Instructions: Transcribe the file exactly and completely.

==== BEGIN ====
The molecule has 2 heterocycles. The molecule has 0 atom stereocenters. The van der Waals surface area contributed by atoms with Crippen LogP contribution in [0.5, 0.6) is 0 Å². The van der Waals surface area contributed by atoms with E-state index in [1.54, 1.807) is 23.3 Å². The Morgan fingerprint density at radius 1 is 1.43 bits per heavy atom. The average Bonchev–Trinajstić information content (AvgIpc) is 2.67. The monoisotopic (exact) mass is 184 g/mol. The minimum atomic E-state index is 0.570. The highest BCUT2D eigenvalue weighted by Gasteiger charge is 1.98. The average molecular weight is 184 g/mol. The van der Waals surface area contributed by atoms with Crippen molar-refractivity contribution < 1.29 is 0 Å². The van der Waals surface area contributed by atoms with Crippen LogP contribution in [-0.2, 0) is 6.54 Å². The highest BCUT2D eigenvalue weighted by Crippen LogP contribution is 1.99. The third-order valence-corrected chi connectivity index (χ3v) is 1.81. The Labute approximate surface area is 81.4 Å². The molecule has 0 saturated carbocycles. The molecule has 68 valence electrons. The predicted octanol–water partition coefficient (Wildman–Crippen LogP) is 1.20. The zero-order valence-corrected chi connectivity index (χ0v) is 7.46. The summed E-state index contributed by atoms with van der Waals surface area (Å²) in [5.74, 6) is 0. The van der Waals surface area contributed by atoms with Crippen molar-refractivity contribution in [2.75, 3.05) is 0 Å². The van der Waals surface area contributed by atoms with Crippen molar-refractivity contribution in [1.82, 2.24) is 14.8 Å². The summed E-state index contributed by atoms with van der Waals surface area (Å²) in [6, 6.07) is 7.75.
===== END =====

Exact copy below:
The molecule has 2 heterocycles. The molecule has 0 atom stereocenters. The van der Waals surface area contributed by atoms with Crippen LogP contribution in [0.5, 0.6) is 0 Å². The van der Waals surface area contributed by atoms with E-state index in [1.54, 1.807) is 23.3 Å². The Morgan fingerprint density at radius 1 is 1.43 bits per heavy atom. The average Bonchev–Trinajstić information content (AvgIpc) is 2.67. The monoisotopic (exact) mass is 184 g/mol. The minimum atomic E-state index is 0.570. The highest BCUT2D eigenvalue weighted by Gasteiger charge is 1.98. The average molecular weight is 184 g/mol. The van der Waals surface area contributed by atoms with Crippen molar-refractivity contribution < 1.29 is 0 Å². The van der Waals surface area contributed by atoms with Crippen LogP contribution in [-0.2, 0) is 6.54 Å². The highest BCUT2D eigenvalue weighted by Crippen LogP contribution is 1.99. The third-order valence-corrected chi connectivity index (χ3v) is 1.81. The Labute approximate surface area is 81.4 Å². The molecule has 0 saturated carbocycles. The molecule has 68 valence electrons. The predicted octanol–water partition coefficient (Wildman–Crippen LogP) is 1.20. The zero-order valence-corrected chi connectivity index (χ0v) is 7.46. The summed E-state index contributed by atoms with van der Waals surface area (Å²) in [5.74, 6) is 0. The van der Waals surface area contributed by atoms with Crippen molar-refractivity contribution in [2.75, 3.05) is 0 Å². The van der Waals surface area contributed by atoms with Crippen molar-refractivity contribution in [1.82, 2.24) is 14.8 Å². The summed E-state index contributed by atoms with van der Waals surface area (Å²) in [6, 6.07) is 7.75.